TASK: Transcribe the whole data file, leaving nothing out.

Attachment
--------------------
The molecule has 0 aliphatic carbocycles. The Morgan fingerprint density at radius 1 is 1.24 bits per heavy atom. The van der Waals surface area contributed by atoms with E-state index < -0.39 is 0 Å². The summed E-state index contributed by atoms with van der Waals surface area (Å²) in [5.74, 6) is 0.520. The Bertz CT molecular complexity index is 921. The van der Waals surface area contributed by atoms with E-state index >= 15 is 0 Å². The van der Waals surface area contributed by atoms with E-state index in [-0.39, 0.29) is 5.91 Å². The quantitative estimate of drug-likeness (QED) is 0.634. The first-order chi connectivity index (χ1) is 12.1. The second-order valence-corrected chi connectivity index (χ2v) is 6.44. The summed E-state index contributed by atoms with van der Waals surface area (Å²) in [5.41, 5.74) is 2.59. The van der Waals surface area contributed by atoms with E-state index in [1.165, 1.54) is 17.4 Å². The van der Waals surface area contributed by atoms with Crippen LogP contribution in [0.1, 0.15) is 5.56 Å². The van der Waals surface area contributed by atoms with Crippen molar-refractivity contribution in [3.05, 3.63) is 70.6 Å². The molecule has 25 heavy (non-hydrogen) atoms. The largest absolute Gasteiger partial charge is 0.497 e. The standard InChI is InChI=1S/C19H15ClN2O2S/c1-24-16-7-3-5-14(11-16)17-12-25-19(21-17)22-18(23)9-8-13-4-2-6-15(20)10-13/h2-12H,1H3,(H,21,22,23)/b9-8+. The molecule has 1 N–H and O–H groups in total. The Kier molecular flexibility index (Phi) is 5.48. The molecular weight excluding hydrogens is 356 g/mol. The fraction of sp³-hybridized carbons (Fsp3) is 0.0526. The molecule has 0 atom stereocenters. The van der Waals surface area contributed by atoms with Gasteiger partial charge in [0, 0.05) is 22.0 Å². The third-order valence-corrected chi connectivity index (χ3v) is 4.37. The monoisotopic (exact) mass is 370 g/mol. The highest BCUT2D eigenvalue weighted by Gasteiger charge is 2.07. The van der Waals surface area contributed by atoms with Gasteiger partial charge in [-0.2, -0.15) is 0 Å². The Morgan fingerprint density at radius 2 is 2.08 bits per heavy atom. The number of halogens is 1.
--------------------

The molecule has 0 aliphatic carbocycles. The Morgan fingerprint density at radius 1 is 1.24 bits per heavy atom. The van der Waals surface area contributed by atoms with E-state index < -0.39 is 0 Å². The summed E-state index contributed by atoms with van der Waals surface area (Å²) in [5.74, 6) is 0.520. The Bertz CT molecular complexity index is 921. The van der Waals surface area contributed by atoms with E-state index >= 15 is 0 Å². The van der Waals surface area contributed by atoms with E-state index in [-0.39, 0.29) is 5.91 Å². The quantitative estimate of drug-likeness (QED) is 0.634. The first-order chi connectivity index (χ1) is 12.1. The second-order valence-corrected chi connectivity index (χ2v) is 6.44. The summed E-state index contributed by atoms with van der Waals surface area (Å²) in [5.41, 5.74) is 2.59. The van der Waals surface area contributed by atoms with E-state index in [1.165, 1.54) is 17.4 Å². The van der Waals surface area contributed by atoms with Crippen LogP contribution in [0.1, 0.15) is 5.56 Å². The van der Waals surface area contributed by atoms with Crippen molar-refractivity contribution in [3.05, 3.63) is 70.6 Å². The molecule has 25 heavy (non-hydrogen) atoms. The largest absolute Gasteiger partial charge is 0.497 e. The standard InChI is InChI=1S/C19H15ClN2O2S/c1-24-16-7-3-5-14(11-16)17-12-25-19(21-17)22-18(23)9-8-13-4-2-6-15(20)10-13/h2-12H,1H3,(H,21,22,23)/b9-8+. The molecule has 1 N–H and O–H groups in total. The Kier molecular flexibility index (Phi) is 5.48. The molecular weight excluding hydrogens is 356 g/mol. The fraction of sp³-hybridized carbons (Fsp3) is 0.0526. The molecule has 0 atom stereocenters. The van der Waals surface area contributed by atoms with Gasteiger partial charge in [0, 0.05) is 22.0 Å². The third-order valence-corrected chi connectivity index (χ3v) is 4.37. The monoisotopic (exact) mass is 370 g/mol. The highest BCUT2D eigenvalue weighted by Gasteiger charge is 2.07. The van der Waals surface area contributed by atoms with Gasteiger partial charge in [-0.2, -0.15) is 0 Å². The Morgan fingerprint density at radius 2 is 2.08 bits per heavy atom. The number of halogens is 1.